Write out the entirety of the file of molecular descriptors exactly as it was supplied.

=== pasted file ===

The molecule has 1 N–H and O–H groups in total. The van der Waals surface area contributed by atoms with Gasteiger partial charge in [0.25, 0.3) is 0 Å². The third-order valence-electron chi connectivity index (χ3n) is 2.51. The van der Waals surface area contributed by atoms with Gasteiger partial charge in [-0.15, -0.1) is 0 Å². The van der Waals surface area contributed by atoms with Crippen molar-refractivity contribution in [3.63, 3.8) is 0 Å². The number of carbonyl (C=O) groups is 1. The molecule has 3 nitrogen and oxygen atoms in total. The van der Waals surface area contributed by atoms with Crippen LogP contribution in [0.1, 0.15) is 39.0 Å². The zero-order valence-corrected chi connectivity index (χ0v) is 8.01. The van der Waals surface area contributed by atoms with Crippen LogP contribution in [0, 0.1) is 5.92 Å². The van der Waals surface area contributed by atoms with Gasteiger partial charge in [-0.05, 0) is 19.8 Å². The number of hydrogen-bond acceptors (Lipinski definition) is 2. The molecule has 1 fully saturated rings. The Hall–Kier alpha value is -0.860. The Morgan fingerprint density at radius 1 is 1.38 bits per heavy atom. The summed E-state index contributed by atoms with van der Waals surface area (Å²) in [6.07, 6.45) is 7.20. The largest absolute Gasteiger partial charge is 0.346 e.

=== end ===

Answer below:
The molecule has 1 N–H and O–H groups in total. The van der Waals surface area contributed by atoms with Gasteiger partial charge in [0.25, 0.3) is 0 Å². The third-order valence-electron chi connectivity index (χ3n) is 2.51. The van der Waals surface area contributed by atoms with Gasteiger partial charge in [-0.15, -0.1) is 0 Å². The van der Waals surface area contributed by atoms with Crippen molar-refractivity contribution in [3.63, 3.8) is 0 Å². The number of carbonyl (C=O) groups is 1. The molecule has 3 nitrogen and oxygen atoms in total. The van der Waals surface area contributed by atoms with Crippen LogP contribution in [0.1, 0.15) is 39.0 Å². The zero-order valence-corrected chi connectivity index (χ0v) is 8.01. The van der Waals surface area contributed by atoms with Crippen LogP contribution in [0, 0.1) is 5.92 Å². The van der Waals surface area contributed by atoms with Gasteiger partial charge in [-0.05, 0) is 19.8 Å². The number of hydrogen-bond acceptors (Lipinski definition) is 2. The molecule has 1 fully saturated rings. The Hall–Kier alpha value is -0.860. The Morgan fingerprint density at radius 1 is 1.38 bits per heavy atom. The summed E-state index contributed by atoms with van der Waals surface area (Å²) in [6.07, 6.45) is 7.20. The largest absolute Gasteiger partial charge is 0.346 e.